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Old 07-10-2017, 05:04 PM
 
973 posts, read 1,403,765 times
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One more thing is that sometimes it will cost the landlord a significant sum to bring the space up to code for another use. For instance, my co-op has a space which a couple of food places were interested in but the cost of bring up the property to code was prohibitive for both the co-op and the prospective tenants.
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Old 07-10-2017, 07:39 PM
 
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Consider a building where actual yearly expenses are $100. It's vacant.

Landlord exaggerates (no third party involved, who's to check?) and claims $200 in expenses.

Tax deduction on the expenses, let's say 30%, would equal $60. (Assume landlord has sufficient other property to make full use of that deduction.)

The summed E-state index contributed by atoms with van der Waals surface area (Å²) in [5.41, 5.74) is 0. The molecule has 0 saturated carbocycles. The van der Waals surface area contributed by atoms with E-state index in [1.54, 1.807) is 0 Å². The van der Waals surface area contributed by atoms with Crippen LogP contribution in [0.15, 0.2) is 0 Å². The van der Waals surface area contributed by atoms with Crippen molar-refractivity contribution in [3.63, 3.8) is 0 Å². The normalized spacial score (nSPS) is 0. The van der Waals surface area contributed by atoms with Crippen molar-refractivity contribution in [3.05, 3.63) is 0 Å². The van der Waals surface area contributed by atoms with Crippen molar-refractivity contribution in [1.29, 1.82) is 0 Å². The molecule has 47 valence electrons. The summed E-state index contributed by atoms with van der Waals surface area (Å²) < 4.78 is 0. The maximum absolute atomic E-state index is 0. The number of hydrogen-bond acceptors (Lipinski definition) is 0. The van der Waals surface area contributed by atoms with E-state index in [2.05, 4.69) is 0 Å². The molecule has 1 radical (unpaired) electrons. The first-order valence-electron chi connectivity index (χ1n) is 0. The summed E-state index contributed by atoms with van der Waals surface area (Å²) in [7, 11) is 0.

So for landlord to come out ahead, he'd need to rent the building for more than $160.

Tax deductibility of easily gameable expenses doesn't turn an empty building into a gain, but it sure cushions the blow, and increases the rent a landlord will demand, which in turn reduces the number of possible tenants.

There are probably some other shenanigans going on as well, as well as some legitimate concerns.
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Old 07-10-2017, 07:44 PM
 
Location: New York, NY
7,549 posts, read 2,688,620 times
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Quote:
Originally Posted by eddiep83 View Post
all that does is help minimize losses somewhat, it's not a benefit, they are still losing money overall.